Mother's Ruin: Twisting Spirits
It most likely won’t come as any news to you, as a discerning reader of Oxfordshire’s finest lifestyle magazine, that the last decade has seen an unprecedented explosion of artisanal gin distilleries, popping up all over the country and producing spectacular botanical elixirs. So, welcome to ‘Mother’s Ruin’, our monthly feature celebrating one particular gin operation which we think deserves greater attention. This month, Jack Rayner spoke to Richard Bateman of Chilterns-based Twisting Spirits.
Hi Richard, how and why did you set up a distillery?
My wife and business partner Mary and I are both from IT backgrounds, and we became increasingly disenchanted with the industry. We got married a couple of years ago and decided that it was time for a new start. I'd been doing quite a lot of homebrewing, and we initially thought we might make the move into opening a microbrewery. Unfortunately, a back problem meant that all the lifting involved really wouldn't work out. We began thinking of an alternative, and our love of spirits drove us to gin. We took some of the inspiration and ideas that we had around beer and applied them to the world of gin – for instance, the bright colouring of our labels and the bold flavours that we put into our gins.
What's special about your distillation process?
We have a two-stage process. Gin is typically made in a copper pot still or is hot-distilled by some other means. That process heats the botanicals to an extent where the lighter botanicals – flowers, peppercorns or kaffir lime leaves – they actually get cooked as part of that process. What that means is that the lighter notes in the resulting gin that you collect are quite difficult to determine. We have a dual-stage process: we do use hot distillation for the deeper tones of the gin such as juniper berries, but we also use a lower temperature vacuum-distilled process. For instance, for our Earl Grey gin we'll make the majority of the spirit in our copper pot still, but then cold-distil the tea leaves which we buy locally from Wallingford. Because that process has such a lower temperature, we're able to preserve the citrusy notes of the bergamot and the earthy notes of the tea itself. We mix that into the base gin, and we think that gives us the best of both worlds.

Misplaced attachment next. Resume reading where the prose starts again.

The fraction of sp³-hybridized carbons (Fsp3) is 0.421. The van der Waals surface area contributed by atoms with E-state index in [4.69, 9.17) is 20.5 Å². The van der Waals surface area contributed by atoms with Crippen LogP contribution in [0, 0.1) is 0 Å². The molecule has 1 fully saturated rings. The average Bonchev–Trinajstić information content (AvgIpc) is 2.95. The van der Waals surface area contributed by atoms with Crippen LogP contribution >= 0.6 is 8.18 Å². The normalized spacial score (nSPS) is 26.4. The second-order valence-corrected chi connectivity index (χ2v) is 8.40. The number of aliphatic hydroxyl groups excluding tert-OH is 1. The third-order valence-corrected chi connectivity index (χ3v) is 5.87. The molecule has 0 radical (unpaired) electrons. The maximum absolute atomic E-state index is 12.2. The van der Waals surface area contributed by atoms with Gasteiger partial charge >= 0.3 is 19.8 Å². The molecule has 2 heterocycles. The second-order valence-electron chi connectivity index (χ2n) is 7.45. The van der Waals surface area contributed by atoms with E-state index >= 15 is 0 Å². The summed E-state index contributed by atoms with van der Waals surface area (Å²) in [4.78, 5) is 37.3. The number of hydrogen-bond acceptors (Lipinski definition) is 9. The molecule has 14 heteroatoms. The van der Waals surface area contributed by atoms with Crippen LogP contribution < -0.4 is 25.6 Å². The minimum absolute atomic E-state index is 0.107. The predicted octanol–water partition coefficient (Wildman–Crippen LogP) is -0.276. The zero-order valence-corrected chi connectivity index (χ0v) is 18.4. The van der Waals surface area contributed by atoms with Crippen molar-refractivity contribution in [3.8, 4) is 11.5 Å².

How did you settle on the varieties that you currently produce?
Kaffir Lime & Lemongrass was our first gin; that was the end product of most of our recipe development. When we perfected our distillation process, we decided to start experimenting with other flavours as well. We then made our Earl Grey gin, but the Douglas-Fir is a bit of a strange one – Mary is a bit of a foodie and she was reading something about using Douglas-Fir for smoking. It was a bit of a lightbulb moment, so we located some trees in Nettlebed. We experimented with different trees and different needles, then found that the flavours work really well with gin. We did experiment with celeriac as well, which did produce a nice taste, but unfortunately the celeriac itself soaked up all the alcohol, so you'd only end up with around 50ml of finished product from a litre of alcohol! That one wasn't financially viable, but it did produce an interesting flavour. We do plan to release more – hopefully another will be available by the summer.
How would you most recommend serving Twisting Spirits gin?
It does depend on personal taste, of course, but because our gins have quite a bold pop of flavour, we advise avoiding flavoured tonics. I very much like Fever-Tree light and Mediterranean tonics, particularly with our Kaffir Lime & Lemongrass and Earl Grey gins. The Douglas-Fir gin goes very well with the new Schweppes range of tonics, particularly the light variety, because it has grapefruit in it which perfectly complements the gin. From a garnish perspective for the Earl Grey gin, keep it simple with a slice of lemon. For Kaffir Lime & Lemongrass, Asian ingredients are great - chilli works very well, as does a slice of fresh ginger. With Douglas-Fir gin, pink grapefruit is what we recommend.